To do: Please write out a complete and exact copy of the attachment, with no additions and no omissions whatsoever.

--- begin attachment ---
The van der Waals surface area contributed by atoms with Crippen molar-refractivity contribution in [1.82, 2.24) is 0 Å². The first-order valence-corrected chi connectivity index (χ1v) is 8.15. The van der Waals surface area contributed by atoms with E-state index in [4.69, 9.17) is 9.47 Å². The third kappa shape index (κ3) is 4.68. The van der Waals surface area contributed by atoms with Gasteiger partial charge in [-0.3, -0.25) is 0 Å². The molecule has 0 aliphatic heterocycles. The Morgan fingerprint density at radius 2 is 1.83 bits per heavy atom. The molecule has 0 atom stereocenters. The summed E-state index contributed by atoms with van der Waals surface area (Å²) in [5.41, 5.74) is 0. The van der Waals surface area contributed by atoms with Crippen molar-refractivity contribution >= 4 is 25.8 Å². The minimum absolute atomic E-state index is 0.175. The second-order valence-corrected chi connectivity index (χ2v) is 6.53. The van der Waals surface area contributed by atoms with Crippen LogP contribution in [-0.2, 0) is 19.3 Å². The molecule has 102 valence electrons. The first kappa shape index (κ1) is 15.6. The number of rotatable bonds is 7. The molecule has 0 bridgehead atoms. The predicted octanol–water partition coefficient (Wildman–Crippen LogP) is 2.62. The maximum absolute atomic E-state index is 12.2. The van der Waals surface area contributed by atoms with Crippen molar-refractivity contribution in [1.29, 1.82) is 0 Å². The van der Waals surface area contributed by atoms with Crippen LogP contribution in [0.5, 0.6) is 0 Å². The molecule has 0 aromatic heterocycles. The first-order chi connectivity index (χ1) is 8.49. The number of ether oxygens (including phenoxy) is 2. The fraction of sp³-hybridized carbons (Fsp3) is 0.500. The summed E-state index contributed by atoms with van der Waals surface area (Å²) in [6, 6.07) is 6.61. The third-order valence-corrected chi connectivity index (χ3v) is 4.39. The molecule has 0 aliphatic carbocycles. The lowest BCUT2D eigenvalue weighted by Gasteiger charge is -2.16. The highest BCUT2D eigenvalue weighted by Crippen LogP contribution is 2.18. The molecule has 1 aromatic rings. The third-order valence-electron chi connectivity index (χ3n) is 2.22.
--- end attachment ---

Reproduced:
The van der Waals surface area contributed by atoms with Crippen molar-refractivity contribution in [1.82, 2.24) is 0 Å². The first-order valence-corrected chi connectivity index (χ1v) is 8.15. The van der Waals surface area contributed by atoms with E-state index in [4.69, 9.17) is 9.47 Å². The third kappa shape index (κ3) is 4.68. The van der Waals surface area contributed by atoms with Gasteiger partial charge in [-0.3, -0.25) is 0 Å². The molecule has 0 aliphatic heterocycles. The Morgan fingerprint density at radius 2 is 1.83 bits per heavy atom. The molecule has 0 atom stereocenters. The summed E-state index contributed by atoms with van der Waals surface area (Å²) in [5.41, 5.74) is 0. The van der Waals surface area contributed by atoms with Crippen molar-refractivity contribution >= 4 is 25.8 Å². The minimum absolute atomic E-state index is 0.175. The second-order valence-corrected chi connectivity index (χ2v) is 6.53. The van der Waals surface area contributed by atoms with Crippen LogP contribution in [-0.2, 0) is 19.3 Å². The molecule has 102 valence electrons. The first kappa shape index (κ1) is 15.6. The number of rotatable bonds is 7. The molecule has 0 bridgehead atoms. The predicted octanol–water partition coefficient (Wildman–Crippen LogP) is 2.62. The maximum absolute atomic E-state index is 12.2. The van der Waals surface area contributed by atoms with Crippen molar-refractivity contribution in [1.29, 1.82) is 0 Å². The van der Waals surface area contributed by atoms with Crippen LogP contribution in [0.5, 0.6) is 0 Å². The molecule has 0 aromatic heterocycles. The first-order chi connectivity index (χ1) is 8.49. The number of ether oxygens (including phenoxy) is 2. The fraction of sp³-hybridized carbons (Fsp3) is 0.500. The summed E-state index contributed by atoms with van der Waals surface area (Å²) in [6, 6.07) is 6.61. The third-order valence-corrected chi connectivity index (χ3v) is 4.39. The molecule has 0 aliphatic carbocycles. The lowest BCUT2D eigenvalue weighted by Gasteiger charge is -2.16. The highest BCUT2D eigenvalue weighted by Crippen LogP contribution is 2.18. The molecule has 1 aromatic rings. The third-order valence-electron chi connectivity index (χ3n) is 2.22.